Norm, who loves Gibson’s “Mad Max” movies, though “I suspect this will be different,” religiously attends synagogue, and tells me his son was scandalized that he would come to see this movie. But Norm was tired of talk-show gasbags telling him what he should think. He came here like he occasionally goes to Christian churches on safari, not to have meaningful religious experiences outside his own faith tradition, but “just to know.”


We watch “The Passion” together, as Jesus gets slapped and beaten and scourged until his body is transformed from solid to liquid, with loose bunches of skin hanging as if from a reptile trying to molt. We watch His mother, of Hail Mary/lawn statue fame, become a flesh-and-blood mother, unable to help her helpless boy, who’s being tortured, as she’s tortured herself by the knowledge that He’s not helpless at all, that His death is by choice. Norm Linsky and I sit there in the dark, our senses overwhelmed at the sheer viciousness and brutality, and watch Jesus die for our sins. Or, as Norm would probably prefer, we watch Jesus die for my sins.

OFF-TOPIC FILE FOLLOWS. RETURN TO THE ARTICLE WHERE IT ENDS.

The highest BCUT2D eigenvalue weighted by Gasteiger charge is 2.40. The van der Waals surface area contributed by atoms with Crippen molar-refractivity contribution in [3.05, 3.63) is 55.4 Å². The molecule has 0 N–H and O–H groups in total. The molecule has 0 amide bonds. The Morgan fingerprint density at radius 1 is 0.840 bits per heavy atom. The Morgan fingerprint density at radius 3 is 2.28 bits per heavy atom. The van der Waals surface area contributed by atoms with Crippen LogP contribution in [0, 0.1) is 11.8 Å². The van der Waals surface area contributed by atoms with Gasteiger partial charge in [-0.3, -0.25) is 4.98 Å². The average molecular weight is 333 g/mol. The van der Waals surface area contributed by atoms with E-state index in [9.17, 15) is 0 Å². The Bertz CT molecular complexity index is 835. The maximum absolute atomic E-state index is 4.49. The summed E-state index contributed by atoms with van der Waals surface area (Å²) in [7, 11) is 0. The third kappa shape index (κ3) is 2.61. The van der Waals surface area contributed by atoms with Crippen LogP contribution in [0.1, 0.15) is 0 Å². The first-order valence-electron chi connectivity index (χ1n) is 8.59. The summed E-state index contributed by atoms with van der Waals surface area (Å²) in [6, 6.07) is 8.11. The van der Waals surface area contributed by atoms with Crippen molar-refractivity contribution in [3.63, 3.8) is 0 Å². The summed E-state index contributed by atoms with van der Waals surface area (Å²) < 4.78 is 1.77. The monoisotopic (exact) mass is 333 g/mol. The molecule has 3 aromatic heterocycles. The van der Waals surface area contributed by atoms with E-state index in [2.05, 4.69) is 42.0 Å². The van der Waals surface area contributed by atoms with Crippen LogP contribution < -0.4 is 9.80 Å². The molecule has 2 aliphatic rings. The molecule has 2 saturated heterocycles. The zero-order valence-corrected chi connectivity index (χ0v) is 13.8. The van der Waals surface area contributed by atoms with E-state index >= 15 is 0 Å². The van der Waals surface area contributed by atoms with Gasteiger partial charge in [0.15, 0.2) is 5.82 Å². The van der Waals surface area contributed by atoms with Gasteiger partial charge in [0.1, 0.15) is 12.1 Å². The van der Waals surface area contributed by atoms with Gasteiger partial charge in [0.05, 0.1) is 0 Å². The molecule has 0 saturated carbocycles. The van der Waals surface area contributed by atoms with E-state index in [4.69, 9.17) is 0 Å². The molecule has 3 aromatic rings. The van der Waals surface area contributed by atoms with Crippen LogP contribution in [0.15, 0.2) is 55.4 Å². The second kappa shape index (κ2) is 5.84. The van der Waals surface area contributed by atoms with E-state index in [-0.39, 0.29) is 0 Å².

When the lights come up, I’m pretty much speechless. Norm isn’t. “Whoa! Mel did a good job, glad I saw it for myself.” The depiction of the Jewish priests, he says, is “no big deal”--even though he thinks they looked like they were from “a bad dinner-theater production of the ‘Merchant of Venice’” (the Romans came off as Nazi caricatures from a World War II movie, he adds). Norm whispers that he has a prediction: “There’s not gonna be any rioting in the streets tonight. Get a life, people, it’s just a movie. And a good one.” Norm’s glad he came, he says, because this has people “talking about some core issues about belief.” It has him talking “to the church ladies out in line,” and “a fine reporter from a fine magazine, as opposed to me going to a mindless movie where people are blowing stuff up for the hell of it.”


Norm’s right, sort of. We stick around for a theater-sponsored interfaith panel discussion between clergy. It sounds like the setup to a bad joke: A Lutheran, a Catholic, two Baptists, and a rabbi walk into a movie theater. . . . The panel is moderated by Rev. Clark Lobenstine, a Presbyterian minister from the InterFaith Conference of Metropolitan Washington, who specializes in endeavors like “interfaith dialoguing” and “fostering mutual understanding.” Lobenstine is ideal for the job. He is timid and inoffensive and wears his sensitivity credentials proudly, as evidenced by his canvas, public-television-pledge-drive tote bag (he’s a presidential club member).